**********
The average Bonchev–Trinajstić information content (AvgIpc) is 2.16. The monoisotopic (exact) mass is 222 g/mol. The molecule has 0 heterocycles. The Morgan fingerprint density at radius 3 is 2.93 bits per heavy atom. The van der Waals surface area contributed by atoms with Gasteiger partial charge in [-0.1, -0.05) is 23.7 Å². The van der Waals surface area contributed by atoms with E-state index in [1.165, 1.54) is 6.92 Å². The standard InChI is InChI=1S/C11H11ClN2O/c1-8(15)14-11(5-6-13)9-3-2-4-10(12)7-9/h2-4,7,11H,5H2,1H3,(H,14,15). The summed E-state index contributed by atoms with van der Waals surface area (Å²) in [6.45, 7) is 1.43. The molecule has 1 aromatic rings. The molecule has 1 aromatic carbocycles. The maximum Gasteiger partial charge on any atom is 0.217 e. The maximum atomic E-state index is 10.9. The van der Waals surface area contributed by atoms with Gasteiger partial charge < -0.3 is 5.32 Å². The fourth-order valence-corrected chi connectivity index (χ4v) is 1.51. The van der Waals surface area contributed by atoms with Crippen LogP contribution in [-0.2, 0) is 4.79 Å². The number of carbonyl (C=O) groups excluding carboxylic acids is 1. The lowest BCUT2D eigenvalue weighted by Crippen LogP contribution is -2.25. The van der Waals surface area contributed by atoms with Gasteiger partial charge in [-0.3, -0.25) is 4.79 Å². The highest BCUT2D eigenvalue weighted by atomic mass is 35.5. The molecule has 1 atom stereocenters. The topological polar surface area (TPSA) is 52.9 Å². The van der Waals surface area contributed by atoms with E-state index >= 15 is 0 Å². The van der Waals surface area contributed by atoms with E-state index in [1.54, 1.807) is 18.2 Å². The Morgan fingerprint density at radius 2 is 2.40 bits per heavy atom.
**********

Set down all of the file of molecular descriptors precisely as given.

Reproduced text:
The average Bonchev–Trinajstić information content (AvgIpc) is 2.16. The monoisotopic (exact) mass is 222 g/mol. The molecule has 0 heterocycles. The Morgan fingerprint density at radius 3 is 2.93 bits per heavy atom. The van der Waals surface area contributed by atoms with Gasteiger partial charge in [-0.1, -0.05) is 23.7 Å². The van der Waals surface area contributed by atoms with E-state index in [1.165, 1.54) is 6.92 Å². The standard InChI is InChI=1S/C11H11ClN2O/c1-8(15)14-11(5-6-13)9-3-2-4-10(12)7-9/h2-4,7,11H,5H2,1H3,(H,14,15). The summed E-state index contributed by atoms with van der Waals surface area (Å²) in [6.45, 7) is 1.43. The molecule has 1 aromatic rings. The molecule has 1 aromatic carbocycles. The maximum Gasteiger partial charge on any atom is 0.217 e. The maximum atomic E-state index is 10.9. The van der Waals surface area contributed by atoms with Gasteiger partial charge < -0.3 is 5.32 Å². The fourth-order valence-corrected chi connectivity index (χ4v) is 1.51. The van der Waals surface area contributed by atoms with Crippen LogP contribution in [-0.2, 0) is 4.79 Å². The number of carbonyl (C=O) groups excluding carboxylic acids is 1. The lowest BCUT2D eigenvalue weighted by Crippen LogP contribution is -2.25. The van der Waals surface area contributed by atoms with Gasteiger partial charge in [-0.3, -0.25) is 4.79 Å². The highest BCUT2D eigenvalue weighted by atomic mass is 35.5. The molecule has 1 atom stereocenters. The topological polar surface area (TPSA) is 52.9 Å². The van der Waals surface area contributed by atoms with E-state index >= 15 is 0 Å². The van der Waals surface area contributed by atoms with E-state index in [1.54, 1.807) is 18.2 Å². The Morgan fingerprint density at radius 2 is 2.40 bits per heavy atom.